Why hold anything against the Birlas, Goenkas, Poddars, Bajorias, Khaitans, Sekhsarias, Somanys, Jhunjhunwalas, Bangurs, and several thousand of their blood brothers in Bengal and across India who may today own much of the state and vast areas of commercial India? Why grudge their wealth with which they own enormous political reach? Why decry several of them, today active patrons of art and culture across India – yes, even in West Bengal. Marwaris even funded Satyajit Ray’s breakout movies, and his more successful ones.
A long history
When I maintained as much in The Bengalis, a biography of my community, I got trolled by several Bengalis for betraying the side. For taking up for people who are pejoratively called “Mérō”, or “Māurā” by those from East Bengal. Some damned the book. Besides the fact that rage born of hyper-ethnicity and distorted historiography took five pages of text from a book of nearly 500 pages to conclude it was traitorous, vitriol against a community that has a stranglehold on Bengal’s economy on account of their acumen and networking, has its roots in history.
It’s an unbroken line of hatred that stretches to the British East India Company and its star, colonel-turned-general-turned-zamindar Robert Clive. It’s a fact that Clive & Co partnered with the Jagat Seth clan, bankers to the nawabs of Bengal from the early 18th century reign of Murshid Quli Khan, to sway the young and impetuous nawab Siraj-ud-Daulah’s general Mir Jafar and several others against Siraj. That directly affected the outcome of the Battle of Plassey in 1757, led to great expansion of the Company’s influence in Bengal and, eventually, in the subcontinent. For the Bengali it marked the end of Bengal, all because of a greedy Mérō to whom poyshā, coin, will always ring truer than morjādā, pride, and honour.
This oral and written history of stigma has passed down to generations of Bengalis. It was repeatedly reinforced in times of crisis. “The Marwaris were the ones to make the most out of the disruption of normal trading channels during wartime,” the journalist and economic historian Harish Damodaran wrote of Marwari acumen during both World War I and World War II. In the Bengali scheme of things this is a gentle estimation. The “speculative profits” Damodaran wrote of were made in commodities like jute and cotton.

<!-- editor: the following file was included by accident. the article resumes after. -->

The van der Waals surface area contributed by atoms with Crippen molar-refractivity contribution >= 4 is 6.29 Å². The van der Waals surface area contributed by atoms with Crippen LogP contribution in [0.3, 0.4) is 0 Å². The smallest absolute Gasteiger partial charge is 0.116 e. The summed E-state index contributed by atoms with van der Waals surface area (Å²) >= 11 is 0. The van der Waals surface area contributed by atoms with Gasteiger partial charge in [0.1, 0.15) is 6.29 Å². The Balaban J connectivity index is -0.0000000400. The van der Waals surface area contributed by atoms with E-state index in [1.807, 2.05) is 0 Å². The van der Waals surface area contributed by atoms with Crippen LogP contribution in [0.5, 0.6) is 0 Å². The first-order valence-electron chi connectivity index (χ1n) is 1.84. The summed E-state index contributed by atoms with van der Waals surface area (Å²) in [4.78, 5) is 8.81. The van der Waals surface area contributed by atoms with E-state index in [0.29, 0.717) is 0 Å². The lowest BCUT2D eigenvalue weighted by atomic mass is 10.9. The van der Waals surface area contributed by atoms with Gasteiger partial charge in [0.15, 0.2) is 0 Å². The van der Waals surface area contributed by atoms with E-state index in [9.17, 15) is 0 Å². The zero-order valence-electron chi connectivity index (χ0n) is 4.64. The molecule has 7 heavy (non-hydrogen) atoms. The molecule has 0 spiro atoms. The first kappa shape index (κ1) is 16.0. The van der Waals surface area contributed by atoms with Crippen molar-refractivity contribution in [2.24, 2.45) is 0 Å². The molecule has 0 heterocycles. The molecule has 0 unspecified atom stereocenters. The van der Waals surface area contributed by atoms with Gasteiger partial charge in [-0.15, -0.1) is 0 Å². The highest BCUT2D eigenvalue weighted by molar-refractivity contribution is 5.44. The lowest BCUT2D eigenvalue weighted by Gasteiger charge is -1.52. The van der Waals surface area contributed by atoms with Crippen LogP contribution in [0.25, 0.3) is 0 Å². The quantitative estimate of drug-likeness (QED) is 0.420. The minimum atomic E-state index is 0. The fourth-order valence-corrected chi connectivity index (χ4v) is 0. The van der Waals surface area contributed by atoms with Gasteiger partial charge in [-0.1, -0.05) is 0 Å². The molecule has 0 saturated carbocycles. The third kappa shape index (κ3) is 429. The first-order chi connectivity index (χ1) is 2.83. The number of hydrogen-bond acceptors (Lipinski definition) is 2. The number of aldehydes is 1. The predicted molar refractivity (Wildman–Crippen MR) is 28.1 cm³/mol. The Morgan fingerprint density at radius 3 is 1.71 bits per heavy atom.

But nothing probably hurt the Bengali mind, body and soul like the speculation and hoarding of rice during World War II, precipitated by British policies to stave off a possible Japanese invasion. As I have written earlier and elsewhere, along with a few stalwarts of the ruling Muslim League in Bengal, the Marwari is implicated, historically and, perhaps more damagingly, in the public imagination, in denying food grain to vast swathes of the Bengal countryside during the war-escalated famine of 1942-43. Up to 3 million dead is a fair case for complicity. Marwari heroes, visibly and invisibly close to Mohandas Gandhi, who provided moral support, underwriting parts of the freedom movement in a delicate balance of Crown and conscience, haven’t yet been able to redress the imbalance.
Harilal journeys through the tumult of the early- and mid-20th century Kolkata and Bengal as he makes and remakes his mercantile fortunes, riding Bengal’s delights and demons from business opportunities to hubris – his own and his adoptive land’s – and the horror and fallout of Partition. When Harilal passes, he is accompanied by delirious symphonies of dreams of compound interest, and a small for-old-times’-sake bet on the weather tomorrow might bring. A tiny slice of his vast family is by his side. The saga is ended; the pre-millennial “Marwari” story told.
Who knows, the fiction of it might yet attract a prize.
Harilal and Sons, Sujit Saraf, Speaking Tiger.
Sudeep Chakravarti is the author of several books, the latest of which is The Bengalis: A Portrait of a Community. His next book is on the Battle of Plassey.